Biological Role of p300 in Cardiac Myocytes

Mol Cell Biochem. 2003 Jun;248(1-2):115-9. doi: 10.1023/a:1024132217870.

Abstract

A cellular target of adenovirus E1A oncoprotein, p300 is a transcriptional coactivator required for the maintenance of differentiated phenotypes in cardiac myocytes. The full transcriptional activities of hypertrophy-responsive transcription factors such as GATA-4 and MEF2 require interaction with p300. A p300 protein also possesses intrinsic histone acetyl transferase activity, which promotes a transcriptionally active chromatin configuration. Here, we review the biological functions of p300 in cardiac myocytes. Although p300 is biologically active in many cell types, this protein appears to play a crucial role in the differentiation, growth and apoptosis of cardiac myocytes. Understanding precise mechanisms of its biological functions will shed light on molecular pathways for heart failure.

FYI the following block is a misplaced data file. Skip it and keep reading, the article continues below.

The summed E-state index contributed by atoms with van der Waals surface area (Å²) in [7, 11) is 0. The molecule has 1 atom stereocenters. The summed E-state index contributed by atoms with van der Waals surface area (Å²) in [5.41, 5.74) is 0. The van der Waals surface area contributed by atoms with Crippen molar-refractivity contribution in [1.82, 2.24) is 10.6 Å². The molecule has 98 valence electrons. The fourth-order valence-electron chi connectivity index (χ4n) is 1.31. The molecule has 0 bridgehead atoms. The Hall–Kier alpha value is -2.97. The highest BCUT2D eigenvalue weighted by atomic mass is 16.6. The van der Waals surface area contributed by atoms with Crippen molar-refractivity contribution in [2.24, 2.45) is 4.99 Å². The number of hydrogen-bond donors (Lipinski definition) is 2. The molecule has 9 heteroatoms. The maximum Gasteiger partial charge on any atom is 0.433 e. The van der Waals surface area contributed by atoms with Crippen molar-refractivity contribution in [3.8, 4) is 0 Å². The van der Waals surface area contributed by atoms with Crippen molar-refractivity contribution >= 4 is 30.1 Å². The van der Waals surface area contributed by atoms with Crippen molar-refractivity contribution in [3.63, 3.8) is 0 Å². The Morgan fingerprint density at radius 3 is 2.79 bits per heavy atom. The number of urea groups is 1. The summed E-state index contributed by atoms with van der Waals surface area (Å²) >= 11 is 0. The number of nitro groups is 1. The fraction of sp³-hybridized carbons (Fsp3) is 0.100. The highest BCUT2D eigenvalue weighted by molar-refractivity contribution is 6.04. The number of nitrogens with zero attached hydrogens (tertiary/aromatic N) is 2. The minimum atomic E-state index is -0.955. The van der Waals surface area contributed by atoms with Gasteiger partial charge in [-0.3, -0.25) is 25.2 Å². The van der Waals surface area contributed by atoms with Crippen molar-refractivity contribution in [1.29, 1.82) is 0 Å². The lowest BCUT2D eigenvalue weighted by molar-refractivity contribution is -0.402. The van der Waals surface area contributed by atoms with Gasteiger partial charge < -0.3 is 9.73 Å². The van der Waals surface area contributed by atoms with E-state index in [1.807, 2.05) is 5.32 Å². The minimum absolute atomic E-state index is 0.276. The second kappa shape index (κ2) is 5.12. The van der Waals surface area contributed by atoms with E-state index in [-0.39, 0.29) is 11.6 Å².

Publication types

  • Review

MeSH terms

  • Animals
  • Apoptosis
  • Cell Cycle
  • Cell Differentiation
  • Cell Division
  • Fibroblasts / metabolism
  • Humans
  • Models, Biological
  • Myocytes, Cardiac / cytology
  • Myocytes, Cardiac / metabolism*
  • Nuclear Proteins / physiology*
  • Phenotype
  • Protein Binding
  • Trans-Activators / physiology*
  • Transcription, Genetic

Substances

  • Nuclear Proteins
  • Trans-Activators